Leachman appeals horse abuse conviction to the Montana Supreme Court
People sometimes abandoned their animals when their property is foreclosed on. This does not normally mean the original owners are NOT responsible for them or have given up ownership. Who owns and is responsible for these horses? Especially when there are unbreakable plastic leg bands which meant they were unable to move freely on 5 of them. That in essence appears to be the questions before the MT Supreme Court when it comes to the fate of 800 horses abandoned by Jim Leachman. ~ HfH
From: Billings Gazette
By: Jan Falstad
Billings livestock breeder James Leachman has filed with the Montana Supreme Court an appeal of the conviction he received for abusing horses on his ranch east of Billings.
Leachman, acting as his own attorney, filed notice last fall that he intended to appeal. On Feb. 24, he officially filed his complaint, insisting prosecutors hadn’t proved he owned the horses.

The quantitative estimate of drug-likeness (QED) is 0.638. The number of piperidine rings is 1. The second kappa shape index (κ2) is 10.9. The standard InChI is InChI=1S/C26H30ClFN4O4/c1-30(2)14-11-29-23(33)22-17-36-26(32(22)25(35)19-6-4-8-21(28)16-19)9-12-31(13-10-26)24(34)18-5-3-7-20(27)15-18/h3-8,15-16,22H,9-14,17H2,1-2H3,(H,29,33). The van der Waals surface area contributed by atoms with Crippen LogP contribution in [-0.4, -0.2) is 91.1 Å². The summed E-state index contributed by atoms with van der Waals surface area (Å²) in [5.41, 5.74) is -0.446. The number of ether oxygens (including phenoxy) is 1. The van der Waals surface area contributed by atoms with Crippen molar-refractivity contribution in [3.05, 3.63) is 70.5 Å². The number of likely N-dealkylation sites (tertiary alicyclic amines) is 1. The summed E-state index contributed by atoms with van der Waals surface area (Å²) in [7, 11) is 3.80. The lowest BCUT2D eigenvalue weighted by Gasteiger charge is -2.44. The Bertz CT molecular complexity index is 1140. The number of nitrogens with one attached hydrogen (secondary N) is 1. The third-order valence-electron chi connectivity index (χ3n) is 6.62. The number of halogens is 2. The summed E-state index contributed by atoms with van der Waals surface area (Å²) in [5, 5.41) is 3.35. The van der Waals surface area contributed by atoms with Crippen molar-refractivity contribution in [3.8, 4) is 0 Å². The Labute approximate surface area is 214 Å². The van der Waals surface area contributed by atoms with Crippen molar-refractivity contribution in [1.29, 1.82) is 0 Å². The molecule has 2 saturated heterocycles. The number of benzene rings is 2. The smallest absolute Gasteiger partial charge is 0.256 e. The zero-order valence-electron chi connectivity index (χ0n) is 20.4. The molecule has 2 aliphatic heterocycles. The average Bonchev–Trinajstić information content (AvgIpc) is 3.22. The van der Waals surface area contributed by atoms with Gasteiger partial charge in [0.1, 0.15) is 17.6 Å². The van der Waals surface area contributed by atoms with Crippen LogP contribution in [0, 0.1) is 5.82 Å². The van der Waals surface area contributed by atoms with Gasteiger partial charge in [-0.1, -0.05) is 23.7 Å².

In his appeal, Leachman said he “had NO physical control over these horses” as he lived over 20 miles away in Billings.
He claims in the filing the horses were controlled by the Stovall family, which bought his former Home Place ranch, which he lost in a foreclosure sale.
Following a weeklong trial in December 2012, a Justice Court jury convicted Leachman of abusing at least five of the more than 800 horses he kept mostly on a ranch 16 miles east of Billings. The unbreakable plastic leg bands he placed on most of the horses caused the deaths of at least five horses after he failed to adjust or remove them, according to court records.
He was sentenced to 120 days in the Yellowstone County Detention Facility as part of a five-year sentence and $5,000 fine. He remains free on bail during the appeal process.
Habitat for Horses is a 501.c.3 nonprofit equine protection organization supported solely by donations. We have around 200 donkeys and horses under our care, plus one ornery, old mule. Most of them are here because law enforcement removed them from their previous owner. Our ability to rehabilitate and rehome them comes from the financial support of people like you. Please support us by making a donation for the horses we all serve. Click HERE to donate